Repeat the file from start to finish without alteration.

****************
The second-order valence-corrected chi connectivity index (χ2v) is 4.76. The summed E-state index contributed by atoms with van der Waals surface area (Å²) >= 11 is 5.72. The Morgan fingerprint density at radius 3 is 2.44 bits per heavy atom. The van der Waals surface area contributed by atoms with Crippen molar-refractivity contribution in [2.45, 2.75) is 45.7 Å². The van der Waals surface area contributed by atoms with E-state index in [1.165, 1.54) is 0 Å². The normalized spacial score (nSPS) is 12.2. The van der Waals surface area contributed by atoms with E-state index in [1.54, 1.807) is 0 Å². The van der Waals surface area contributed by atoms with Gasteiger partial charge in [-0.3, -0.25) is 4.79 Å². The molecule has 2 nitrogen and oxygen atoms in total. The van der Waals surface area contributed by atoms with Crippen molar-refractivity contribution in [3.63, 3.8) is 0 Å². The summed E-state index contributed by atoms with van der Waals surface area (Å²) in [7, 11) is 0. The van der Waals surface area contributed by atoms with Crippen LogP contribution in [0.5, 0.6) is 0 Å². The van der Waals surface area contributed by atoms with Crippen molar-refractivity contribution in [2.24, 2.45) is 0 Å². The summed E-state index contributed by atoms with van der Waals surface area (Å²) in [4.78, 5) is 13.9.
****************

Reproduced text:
The second-order valence-corrected chi connectivity index (χ2v) is 4.76. The summed E-state index contributed by atoms with van der Waals surface area (Å²) >= 11 is 5.72. The Morgan fingerprint density at radius 3 is 2.44 bits per heavy atom. The van der Waals surface area contributed by atoms with Crippen molar-refractivity contribution in [2.45, 2.75) is 45.7 Å². The van der Waals surface area contributed by atoms with E-state index in [1.165, 1.54) is 0 Å². The normalized spacial score (nSPS) is 12.2. The van der Waals surface area contributed by atoms with E-state index in [1.54, 1.807) is 0 Å². The van der Waals surface area contributed by atoms with Gasteiger partial charge in [-0.3, -0.25) is 4.79 Å². The molecule has 2 nitrogen and oxygen atoms in total. The van der Waals surface area contributed by atoms with Crippen molar-refractivity contribution in [3.63, 3.8) is 0 Å². The summed E-state index contributed by atoms with van der Waals surface area (Å²) in [7, 11) is 0. The van der Waals surface area contributed by atoms with Crippen LogP contribution in [0.5, 0.6) is 0 Å². The van der Waals surface area contributed by atoms with Crippen molar-refractivity contribution in [2.24, 2.45) is 0 Å². The summed E-state index contributed by atoms with van der Waals surface area (Å²) in [4.78, 5) is 13.9.